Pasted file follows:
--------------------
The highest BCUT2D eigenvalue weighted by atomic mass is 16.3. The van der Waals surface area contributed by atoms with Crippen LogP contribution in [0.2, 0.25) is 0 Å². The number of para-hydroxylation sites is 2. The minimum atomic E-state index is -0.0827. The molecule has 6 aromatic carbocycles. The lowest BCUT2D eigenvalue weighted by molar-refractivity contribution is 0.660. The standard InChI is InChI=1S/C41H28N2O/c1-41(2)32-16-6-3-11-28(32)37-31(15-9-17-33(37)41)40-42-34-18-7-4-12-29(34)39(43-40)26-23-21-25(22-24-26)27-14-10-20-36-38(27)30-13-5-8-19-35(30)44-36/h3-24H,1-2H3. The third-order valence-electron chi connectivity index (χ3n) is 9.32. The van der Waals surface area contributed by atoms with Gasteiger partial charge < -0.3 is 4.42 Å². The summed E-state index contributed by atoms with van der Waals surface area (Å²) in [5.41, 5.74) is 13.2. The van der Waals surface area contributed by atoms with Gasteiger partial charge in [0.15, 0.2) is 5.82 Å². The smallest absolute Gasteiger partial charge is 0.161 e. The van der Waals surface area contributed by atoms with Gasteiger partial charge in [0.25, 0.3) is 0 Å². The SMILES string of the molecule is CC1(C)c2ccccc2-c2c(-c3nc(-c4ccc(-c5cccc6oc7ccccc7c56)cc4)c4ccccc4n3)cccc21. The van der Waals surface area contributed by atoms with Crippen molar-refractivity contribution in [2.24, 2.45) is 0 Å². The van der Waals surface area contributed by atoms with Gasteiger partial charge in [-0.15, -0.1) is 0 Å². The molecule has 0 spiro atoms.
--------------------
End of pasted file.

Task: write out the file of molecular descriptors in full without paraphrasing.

The highest BCUT2D eigenvalue weighted by atomic mass is 16.3. The van der Waals surface area contributed by atoms with Crippen LogP contribution in [0.2, 0.25) is 0 Å². The number of para-hydroxylation sites is 2. The minimum atomic E-state index is -0.0827. The molecule has 6 aromatic carbocycles. The lowest BCUT2D eigenvalue weighted by molar-refractivity contribution is 0.660. The standard InChI is InChI=1S/C41H28N2O/c1-41(2)32-16-6-3-11-28(32)37-31(15-9-17-33(37)41)40-42-34-18-7-4-12-29(34)39(43-40)26-23-21-25(22-24-26)27-14-10-20-36-38(27)30-13-5-8-19-35(30)44-36/h3-24H,1-2H3. The third-order valence-electron chi connectivity index (χ3n) is 9.32. The van der Waals surface area contributed by atoms with Gasteiger partial charge < -0.3 is 4.42 Å². The summed E-state index contributed by atoms with van der Waals surface area (Å²) in [5.41, 5.74) is 13.2. The van der Waals surface area contributed by atoms with Gasteiger partial charge in [0.15, 0.2) is 5.82 Å². The smallest absolute Gasteiger partial charge is 0.161 e. The van der Waals surface area contributed by atoms with Gasteiger partial charge in [0.25, 0.3) is 0 Å². The SMILES string of the molecule is CC1(C)c2ccccc2-c2c(-c3nc(-c4ccc(-c5cccc6oc7ccccc7c56)cc4)c4ccccc4n3)cccc21. The van der Waals surface area contributed by atoms with Crippen molar-refractivity contribution in [2.24, 2.45) is 0 Å². The van der Waals surface area contributed by atoms with Gasteiger partial charge in [-0.15, -0.1) is 0 Å². The molecule has 0 spiro atoms.